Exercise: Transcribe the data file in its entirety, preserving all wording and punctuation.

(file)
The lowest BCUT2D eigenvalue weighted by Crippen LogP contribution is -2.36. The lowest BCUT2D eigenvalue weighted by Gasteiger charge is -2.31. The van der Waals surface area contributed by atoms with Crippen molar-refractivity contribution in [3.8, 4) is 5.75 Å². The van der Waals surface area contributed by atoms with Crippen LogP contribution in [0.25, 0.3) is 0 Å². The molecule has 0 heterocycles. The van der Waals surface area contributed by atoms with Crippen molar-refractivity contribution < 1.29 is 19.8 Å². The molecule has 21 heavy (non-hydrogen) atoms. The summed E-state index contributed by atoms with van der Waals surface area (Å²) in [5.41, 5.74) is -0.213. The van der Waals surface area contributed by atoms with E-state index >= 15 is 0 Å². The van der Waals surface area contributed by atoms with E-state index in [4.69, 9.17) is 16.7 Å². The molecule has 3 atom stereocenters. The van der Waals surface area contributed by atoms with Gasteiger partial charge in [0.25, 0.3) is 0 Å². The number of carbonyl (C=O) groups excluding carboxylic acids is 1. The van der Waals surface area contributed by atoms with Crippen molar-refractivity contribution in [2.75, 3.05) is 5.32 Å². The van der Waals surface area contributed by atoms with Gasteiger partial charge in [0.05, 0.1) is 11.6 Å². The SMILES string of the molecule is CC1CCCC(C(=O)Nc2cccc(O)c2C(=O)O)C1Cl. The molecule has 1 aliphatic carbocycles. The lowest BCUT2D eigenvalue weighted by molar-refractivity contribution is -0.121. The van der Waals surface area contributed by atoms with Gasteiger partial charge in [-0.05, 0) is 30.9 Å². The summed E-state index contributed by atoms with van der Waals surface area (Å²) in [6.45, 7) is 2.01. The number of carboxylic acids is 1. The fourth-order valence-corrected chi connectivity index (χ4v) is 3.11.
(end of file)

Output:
The lowest BCUT2D eigenvalue weighted by Crippen LogP contribution is -2.36. The lowest BCUT2D eigenvalue weighted by Gasteiger charge is -2.31. The van der Waals surface area contributed by atoms with Crippen molar-refractivity contribution in [3.8, 4) is 5.75 Å². The van der Waals surface area contributed by atoms with Crippen LogP contribution in [0.25, 0.3) is 0 Å². The molecule has 0 heterocycles. The van der Waals surface area contributed by atoms with Crippen molar-refractivity contribution < 1.29 is 19.8 Å². The molecule has 21 heavy (non-hydrogen) atoms. The summed E-state index contributed by atoms with van der Waals surface area (Å²) in [5.41, 5.74) is -0.213. The van der Waals surface area contributed by atoms with E-state index >= 15 is 0 Å². The van der Waals surface area contributed by atoms with E-state index in [4.69, 9.17) is 16.7 Å². The molecule has 3 atom stereocenters. The van der Waals surface area contributed by atoms with Gasteiger partial charge in [0.25, 0.3) is 0 Å². The number of carbonyl (C=O) groups excluding carboxylic acids is 1. The van der Waals surface area contributed by atoms with Crippen molar-refractivity contribution in [2.75, 3.05) is 5.32 Å². The van der Waals surface area contributed by atoms with Gasteiger partial charge in [0.05, 0.1) is 11.6 Å². The SMILES string of the molecule is CC1CCCC(C(=O)Nc2cccc(O)c2C(=O)O)C1Cl. The molecule has 1 aliphatic carbocycles. The lowest BCUT2D eigenvalue weighted by molar-refractivity contribution is -0.121. The van der Waals surface area contributed by atoms with Gasteiger partial charge in [-0.05, 0) is 30.9 Å². The summed E-state index contributed by atoms with van der Waals surface area (Å²) in [6.45, 7) is 2.01. The number of carboxylic acids is 1. The fourth-order valence-corrected chi connectivity index (χ4v) is 3.11.